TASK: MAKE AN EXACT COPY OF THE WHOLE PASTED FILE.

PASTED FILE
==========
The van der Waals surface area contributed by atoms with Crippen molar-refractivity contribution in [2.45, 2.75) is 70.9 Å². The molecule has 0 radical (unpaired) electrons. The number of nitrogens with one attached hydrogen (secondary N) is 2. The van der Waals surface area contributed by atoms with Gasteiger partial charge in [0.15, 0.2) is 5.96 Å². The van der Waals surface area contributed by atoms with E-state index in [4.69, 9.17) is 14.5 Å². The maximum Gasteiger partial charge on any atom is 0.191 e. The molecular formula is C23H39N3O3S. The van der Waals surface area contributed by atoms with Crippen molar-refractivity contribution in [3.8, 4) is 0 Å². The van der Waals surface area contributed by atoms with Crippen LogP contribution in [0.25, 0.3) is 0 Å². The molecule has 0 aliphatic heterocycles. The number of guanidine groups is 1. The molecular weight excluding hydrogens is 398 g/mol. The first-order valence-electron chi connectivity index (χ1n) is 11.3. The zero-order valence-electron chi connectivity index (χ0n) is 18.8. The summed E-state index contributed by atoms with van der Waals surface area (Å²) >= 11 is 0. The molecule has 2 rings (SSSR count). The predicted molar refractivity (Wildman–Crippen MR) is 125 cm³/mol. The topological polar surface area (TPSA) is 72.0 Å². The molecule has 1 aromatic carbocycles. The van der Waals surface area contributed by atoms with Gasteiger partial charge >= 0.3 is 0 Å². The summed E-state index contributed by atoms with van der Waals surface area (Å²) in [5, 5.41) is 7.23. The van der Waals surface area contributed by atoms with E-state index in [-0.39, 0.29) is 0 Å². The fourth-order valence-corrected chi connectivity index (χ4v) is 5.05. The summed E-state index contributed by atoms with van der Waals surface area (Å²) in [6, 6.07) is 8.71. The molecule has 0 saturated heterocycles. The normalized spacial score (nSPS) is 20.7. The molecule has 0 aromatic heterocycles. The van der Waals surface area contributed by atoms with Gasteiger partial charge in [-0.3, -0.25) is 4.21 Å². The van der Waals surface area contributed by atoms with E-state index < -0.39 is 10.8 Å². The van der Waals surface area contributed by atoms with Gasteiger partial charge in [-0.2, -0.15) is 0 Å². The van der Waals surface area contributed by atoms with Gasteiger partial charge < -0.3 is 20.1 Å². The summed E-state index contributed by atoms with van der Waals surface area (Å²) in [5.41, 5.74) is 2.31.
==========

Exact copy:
The van der Waals surface area contributed by atoms with Crippen molar-refractivity contribution in [2.45, 2.75) is 70.9 Å². The molecule has 0 radical (unpaired) electrons. The number of nitrogens with one attached hydrogen (secondary N) is 2. The van der Waals surface area contributed by atoms with Gasteiger partial charge in [0.15, 0.2) is 5.96 Å². The van der Waals surface area contributed by atoms with E-state index in [4.69, 9.17) is 14.5 Å². The maximum Gasteiger partial charge on any atom is 0.191 e. The molecular formula is C23H39N3O3S. The van der Waals surface area contributed by atoms with Crippen molar-refractivity contribution in [3.8, 4) is 0 Å². The van der Waals surface area contributed by atoms with Crippen LogP contribution in [0.25, 0.3) is 0 Å². The molecule has 0 aliphatic heterocycles. The number of guanidine groups is 1. The molecular weight excluding hydrogens is 398 g/mol. The first-order valence-electron chi connectivity index (χ1n) is 11.3. The zero-order valence-electron chi connectivity index (χ0n) is 18.8. The summed E-state index contributed by atoms with van der Waals surface area (Å²) >= 11 is 0. The molecule has 2 rings (SSSR count). The predicted molar refractivity (Wildman–Crippen MR) is 125 cm³/mol. The topological polar surface area (TPSA) is 72.0 Å². The molecule has 1 aromatic carbocycles. The van der Waals surface area contributed by atoms with Gasteiger partial charge >= 0.3 is 0 Å². The summed E-state index contributed by atoms with van der Waals surface area (Å²) in [5, 5.41) is 7.23. The van der Waals surface area contributed by atoms with E-state index in [-0.39, 0.29) is 0 Å². The fourth-order valence-corrected chi connectivity index (χ4v) is 5.05. The summed E-state index contributed by atoms with van der Waals surface area (Å²) in [6, 6.07) is 8.71. The molecule has 0 saturated heterocycles. The normalized spacial score (nSPS) is 20.7. The molecule has 0 aromatic heterocycles. The van der Waals surface area contributed by atoms with Gasteiger partial charge in [-0.3, -0.25) is 4.21 Å². The van der Waals surface area contributed by atoms with E-state index < -0.39 is 10.8 Å². The van der Waals surface area contributed by atoms with Gasteiger partial charge in [-0.2, -0.15) is 0 Å². The van der Waals surface area contributed by atoms with Gasteiger partial charge < -0.3 is 20.1 Å². The summed E-state index contributed by atoms with van der Waals surface area (Å²) in [5.41, 5.74) is 2.31.